The Edinburgh Magazine and Literary Miscellany: Volume 83 – 1819.

High Court - Dumfries Circuit.  The Court was opened here on the 17th May by Lords Succoth and Pitmilly, and closed on the 20th. Two men, Peter McFinlay and W. Donald, were found guilty of housebreaking and robbery, and sentenced to be executed at Dumfries on the 19th of May; and Arthur Killan, or Kelly, was sentenced to be executed on the 20th of May for robbery, but has since been respited by the Prince Regent.

Several other convictions took place for minor offences; but the most remarkable case before the court was that of Isabella Halliday, accused of murdering the child of Mary Ann Wilson, who, although doubtless a participator in the crime, had turned what is termed King's evidence. The pannel, one of the most miserable looking objects ever brought to any bar, was aged 80 and upwards; and for the last 60 years had resided in the parish of Borgue, and had been a pauper during a considerable part of the time.

She never was married, but lived in a miserable cottage with her sister, who died six years ago. Since that time she had been taken care of by Mary Ann Wilson, who was in the habit of going round the parish to collect the private offerings of charity, by which they were partly supported. The prisoner was carried to the bar in the arms of an officer; and when he had propped her up in the seat, and had raised her head so as to disclose to the bench her ghastly and shrivelled countenance, and body wasted to the last degree of emaciation, an universal exclamation of astonishment bust from the audience, mingled, no doubt, with a secret feeling of horror, that she, who was so near her last account, and apparently without a motive for her cruelty, should nevertheless have been guilty of a deliberate and horrid murder.

It is impossible to describe adequately the appearance of this miserable old woman, and the effect it produced on the minds of the court; but, when the officer occasionally held up her head, the spectators were powerfully reminded of an Egyptian mummy, which some rude hand had raised from its niche, or one of those unhappy creatures, who, in no very remote time, were tried and tortured for the ideal crime of witchcraft. It appeared in evidence that the pannel was supported entirely by private charity, in a small hut in the parish of Borgue, and for years was unable to get out of bed without assistance. For six years past, a young woman, named Wilson, had resorted to the hut, and had been very industrious in levying charitable contributions for her own and the old woman's support. Towards the end of the year 1818, Wilson appeared to many persons to be in a state of pregnancy; but, when challenged, she uniformly denied being in that situation.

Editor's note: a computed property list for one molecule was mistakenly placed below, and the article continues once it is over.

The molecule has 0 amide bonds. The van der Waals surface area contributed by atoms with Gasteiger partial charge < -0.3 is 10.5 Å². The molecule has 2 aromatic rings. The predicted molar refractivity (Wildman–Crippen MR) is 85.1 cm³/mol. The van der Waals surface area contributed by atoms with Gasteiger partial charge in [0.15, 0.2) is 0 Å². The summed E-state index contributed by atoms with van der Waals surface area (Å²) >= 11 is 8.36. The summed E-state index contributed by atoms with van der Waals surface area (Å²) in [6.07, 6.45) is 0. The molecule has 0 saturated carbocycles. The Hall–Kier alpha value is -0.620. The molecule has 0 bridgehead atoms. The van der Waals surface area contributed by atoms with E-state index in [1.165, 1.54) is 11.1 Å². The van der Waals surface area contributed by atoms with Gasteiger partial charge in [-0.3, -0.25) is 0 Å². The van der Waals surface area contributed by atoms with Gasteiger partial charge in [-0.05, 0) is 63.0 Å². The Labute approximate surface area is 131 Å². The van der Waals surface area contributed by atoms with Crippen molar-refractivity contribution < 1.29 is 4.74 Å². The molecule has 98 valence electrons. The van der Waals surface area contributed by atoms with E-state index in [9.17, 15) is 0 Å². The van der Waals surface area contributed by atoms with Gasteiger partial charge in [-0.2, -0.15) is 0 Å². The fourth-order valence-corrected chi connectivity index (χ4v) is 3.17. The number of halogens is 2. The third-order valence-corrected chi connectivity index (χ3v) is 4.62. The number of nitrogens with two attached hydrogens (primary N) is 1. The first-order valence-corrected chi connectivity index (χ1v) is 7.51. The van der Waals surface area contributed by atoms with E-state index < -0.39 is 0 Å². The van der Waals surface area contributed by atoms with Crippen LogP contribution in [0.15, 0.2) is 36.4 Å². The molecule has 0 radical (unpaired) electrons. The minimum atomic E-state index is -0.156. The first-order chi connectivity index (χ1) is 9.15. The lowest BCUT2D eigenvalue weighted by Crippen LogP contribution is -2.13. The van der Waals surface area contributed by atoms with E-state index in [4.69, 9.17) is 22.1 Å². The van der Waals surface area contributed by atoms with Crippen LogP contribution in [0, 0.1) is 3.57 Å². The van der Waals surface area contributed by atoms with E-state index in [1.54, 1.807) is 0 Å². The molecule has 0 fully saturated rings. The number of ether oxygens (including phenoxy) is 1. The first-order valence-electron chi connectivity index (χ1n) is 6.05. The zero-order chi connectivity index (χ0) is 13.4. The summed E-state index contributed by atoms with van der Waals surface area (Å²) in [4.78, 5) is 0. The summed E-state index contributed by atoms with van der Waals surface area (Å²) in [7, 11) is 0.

Observing a change in her appearance, several persons asked her what had become of her child; to some she answered it would never trouble any one, but did not deny having been delivered. Wilson, being apprehended and carried to Kirkcudbright, in her examination before the stewart-depute on 11th February last, admitted that she had brought forth a child; and declared that the pannel, on hearing the child cry, asked for it, and immediately plunged the infant into a bucket of water that stood at the bed to catch rain water that came in, through the insufficiency of the roof of the hut; and she further declared, that she and the pannel afterwards burned the child to ashes; and Wilson being called as a witness in the trial, gave evidence to nearly the same effect before the Court. The pannel being also carried before the steward-substitute, declared, that she and Wilson were sleeping in one bed; that one night Wilson appeared very restless and uneasy for some time, and afterwards the pannel heard a cry, and, asking Wilson what it was, Wilson answered a child; that Wilson handed the infant to her, and she put it into the bucket, and thereafter Wilson made a fire, and burnt the child to ashes upon it.

The almost universal opinion of the crowded Court was, that, from Wilson having uniformly concealed, and even denied, her situation, and not having made any provision for her delivery, she evidently had all along been determined in the destruction of the infant; and that the pannel, if she really did put the infant into the bucket, must have acted under the influence, or perhaps direction, of Wilson, who, if inclined, could easily have resisted the utmost exertions of the pannel, whose haggard. shrivelled appearance, when brought into Court, and while at the bar, bespoke utter inability to put a spoon to her mouth, or to judge of anything.

After what had been stated, it is almost unnecessary to say, that the jury returned a verdict of not-proven, and, consequently, the pannel was acquitted.

This miserable old woman died in Dumfries Jail on the Tuesday following, and was carried to the grave by a party of police officers.